The first big challenge to the program came on January 10, 2003, when Senators Leahy (D-VT), Feingold (D-WI) and Cantwell (D-WA) requested detailed information from Attorney General Ashcroft about ongoing data mining operations underway at the Justice Department and specifically, the TIA program. At the same time, a bipartisan coalition of NGOs (Non-governmental organizations associated with the United Nations), including the American Civil Liberties Union, American Conservative Union, Americans for Tax Reform, Center for Democracy and Technology, Center for National Security Studies, Eagle Forum, Electronic Frontier Foundation, Electronic Privacy Information Center and the Free Congress Foundation sent a letter (www.cdt.org/security/usapatriot/030114tia.pdf) to the Congressional Committee on Armed Services demanding a public accounting of the program. The group claimed that, “by definition, the program is privacy-intrusive,” and then urged the government “to act immediately to stop the development of TIA and other similar programs that create massive public surveillance systems… this program would provide a backdoor to databases of private information.”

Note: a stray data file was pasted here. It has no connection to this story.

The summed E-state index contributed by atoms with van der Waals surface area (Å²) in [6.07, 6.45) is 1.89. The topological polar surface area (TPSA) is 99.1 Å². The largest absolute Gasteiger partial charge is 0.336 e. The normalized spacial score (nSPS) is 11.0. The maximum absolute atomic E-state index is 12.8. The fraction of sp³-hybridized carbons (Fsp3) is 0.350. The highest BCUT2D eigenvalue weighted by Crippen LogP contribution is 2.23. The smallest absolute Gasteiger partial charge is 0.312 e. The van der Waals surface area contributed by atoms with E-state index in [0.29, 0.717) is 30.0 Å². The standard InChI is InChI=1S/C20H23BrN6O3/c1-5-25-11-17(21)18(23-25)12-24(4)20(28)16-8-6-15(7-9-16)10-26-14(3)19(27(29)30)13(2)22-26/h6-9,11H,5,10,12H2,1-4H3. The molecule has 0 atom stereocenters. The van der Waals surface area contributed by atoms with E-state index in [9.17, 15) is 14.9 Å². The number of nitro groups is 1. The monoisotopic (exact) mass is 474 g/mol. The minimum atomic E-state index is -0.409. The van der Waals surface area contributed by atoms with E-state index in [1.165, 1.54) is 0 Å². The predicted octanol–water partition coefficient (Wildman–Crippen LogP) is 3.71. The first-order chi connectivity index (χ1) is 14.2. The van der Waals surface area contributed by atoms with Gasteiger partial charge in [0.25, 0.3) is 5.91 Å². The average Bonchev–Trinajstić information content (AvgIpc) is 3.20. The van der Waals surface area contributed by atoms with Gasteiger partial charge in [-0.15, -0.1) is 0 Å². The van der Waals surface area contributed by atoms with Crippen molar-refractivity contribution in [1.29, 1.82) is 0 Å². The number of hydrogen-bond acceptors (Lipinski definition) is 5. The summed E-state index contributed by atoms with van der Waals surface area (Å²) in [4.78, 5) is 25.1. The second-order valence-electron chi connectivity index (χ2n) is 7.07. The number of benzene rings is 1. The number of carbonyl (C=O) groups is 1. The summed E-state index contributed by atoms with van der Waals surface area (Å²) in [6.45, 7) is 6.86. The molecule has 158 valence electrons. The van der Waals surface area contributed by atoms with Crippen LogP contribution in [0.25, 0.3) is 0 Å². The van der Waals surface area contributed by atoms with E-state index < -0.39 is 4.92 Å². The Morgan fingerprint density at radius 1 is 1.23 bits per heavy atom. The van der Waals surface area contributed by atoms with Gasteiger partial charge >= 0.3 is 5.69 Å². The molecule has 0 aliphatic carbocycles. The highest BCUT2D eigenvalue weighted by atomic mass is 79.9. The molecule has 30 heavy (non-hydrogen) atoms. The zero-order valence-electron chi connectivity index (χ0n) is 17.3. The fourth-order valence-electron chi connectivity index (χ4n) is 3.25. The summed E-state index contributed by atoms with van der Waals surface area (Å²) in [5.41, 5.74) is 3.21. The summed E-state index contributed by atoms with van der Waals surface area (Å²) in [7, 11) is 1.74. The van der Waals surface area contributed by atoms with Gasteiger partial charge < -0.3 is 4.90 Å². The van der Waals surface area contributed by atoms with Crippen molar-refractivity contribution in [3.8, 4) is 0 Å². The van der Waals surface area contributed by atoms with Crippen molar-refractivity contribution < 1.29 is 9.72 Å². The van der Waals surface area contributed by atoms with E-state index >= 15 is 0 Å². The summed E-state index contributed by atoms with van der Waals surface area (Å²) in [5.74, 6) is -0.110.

The most significant challenge to TIA came later in January with the passage of the Wyden Amendment (sponsored by Sen. Wyden, (D) Oregon, and co-sponsored by Sen. Grassley, (R) Iowa) which held up funding for the program until Congress authorizes its use, and then only after the Bush administration submits a report to Congress outlining the program and its effect on privacy. One hundred Senators voted in favor, effectively putting TIA on the shelf for the time being.

USA PATRIOT Act II would finish the job

The other program, still in the planning stages, is called the Domestic Security Enhancement Act of 2003, or as some have taken to calling it, the USA PATRIOT Act II. The act has yet to be shown to Congress, just as its predecessor was never shown to Congress before the White House bullied it through the terror-stricken body. The only reason the public knows any details of its contents is that on February 7, 2003 the Center for Public Integrity, a non-partisan think tank, posted an analysis of the bill on their website. They claim that the classified document had been leaked to them by a source inside the Federal government.